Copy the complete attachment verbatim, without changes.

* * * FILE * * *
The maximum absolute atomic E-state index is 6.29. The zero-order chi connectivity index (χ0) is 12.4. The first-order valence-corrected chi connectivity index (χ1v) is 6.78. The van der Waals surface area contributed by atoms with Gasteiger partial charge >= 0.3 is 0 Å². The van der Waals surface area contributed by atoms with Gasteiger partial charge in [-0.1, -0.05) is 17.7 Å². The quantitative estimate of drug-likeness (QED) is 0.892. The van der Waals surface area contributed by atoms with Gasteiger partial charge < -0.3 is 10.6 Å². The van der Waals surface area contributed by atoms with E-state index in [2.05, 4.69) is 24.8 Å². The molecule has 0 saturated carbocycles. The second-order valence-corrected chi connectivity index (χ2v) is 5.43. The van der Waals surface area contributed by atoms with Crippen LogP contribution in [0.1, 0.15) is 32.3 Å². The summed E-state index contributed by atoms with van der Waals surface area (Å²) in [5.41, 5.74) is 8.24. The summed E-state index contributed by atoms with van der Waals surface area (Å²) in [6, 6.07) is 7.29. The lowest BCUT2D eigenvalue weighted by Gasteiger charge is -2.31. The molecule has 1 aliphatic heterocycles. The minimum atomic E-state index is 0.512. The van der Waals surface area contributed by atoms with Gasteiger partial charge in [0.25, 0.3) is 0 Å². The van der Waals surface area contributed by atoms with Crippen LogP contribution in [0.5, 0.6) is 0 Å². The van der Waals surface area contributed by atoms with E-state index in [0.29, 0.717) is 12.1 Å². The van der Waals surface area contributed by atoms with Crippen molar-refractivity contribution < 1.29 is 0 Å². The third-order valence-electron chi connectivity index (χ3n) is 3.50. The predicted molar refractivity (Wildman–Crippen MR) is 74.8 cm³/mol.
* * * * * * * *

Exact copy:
The maximum absolute atomic E-state index is 6.29. The zero-order chi connectivity index (χ0) is 12.4. The first-order valence-corrected chi connectivity index (χ1v) is 6.78. The van der Waals surface area contributed by atoms with Gasteiger partial charge >= 0.3 is 0 Å². The van der Waals surface area contributed by atoms with Gasteiger partial charge in [-0.1, -0.05) is 17.7 Å². The quantitative estimate of drug-likeness (QED) is 0.892. The van der Waals surface area contributed by atoms with Gasteiger partial charge < -0.3 is 10.6 Å². The van der Waals surface area contributed by atoms with E-state index in [2.05, 4.69) is 24.8 Å². The molecule has 0 saturated carbocycles. The second-order valence-corrected chi connectivity index (χ2v) is 5.43. The van der Waals surface area contributed by atoms with Crippen LogP contribution in [0.1, 0.15) is 32.3 Å². The summed E-state index contributed by atoms with van der Waals surface area (Å²) in [5.41, 5.74) is 8.24. The summed E-state index contributed by atoms with van der Waals surface area (Å²) in [6, 6.07) is 7.29. The lowest BCUT2D eigenvalue weighted by Gasteiger charge is -2.31. The molecule has 1 aliphatic heterocycles. The minimum atomic E-state index is 0.512. The van der Waals surface area contributed by atoms with Gasteiger partial charge in [0.25, 0.3) is 0 Å². The van der Waals surface area contributed by atoms with Crippen LogP contribution in [0.5, 0.6) is 0 Å². The van der Waals surface area contributed by atoms with E-state index in [0.29, 0.717) is 12.1 Å². The van der Waals surface area contributed by atoms with Crippen molar-refractivity contribution < 1.29 is 0 Å². The third-order valence-electron chi connectivity index (χ3n) is 3.50. The predicted molar refractivity (Wildman–Crippen MR) is 74.8 cm³/mol.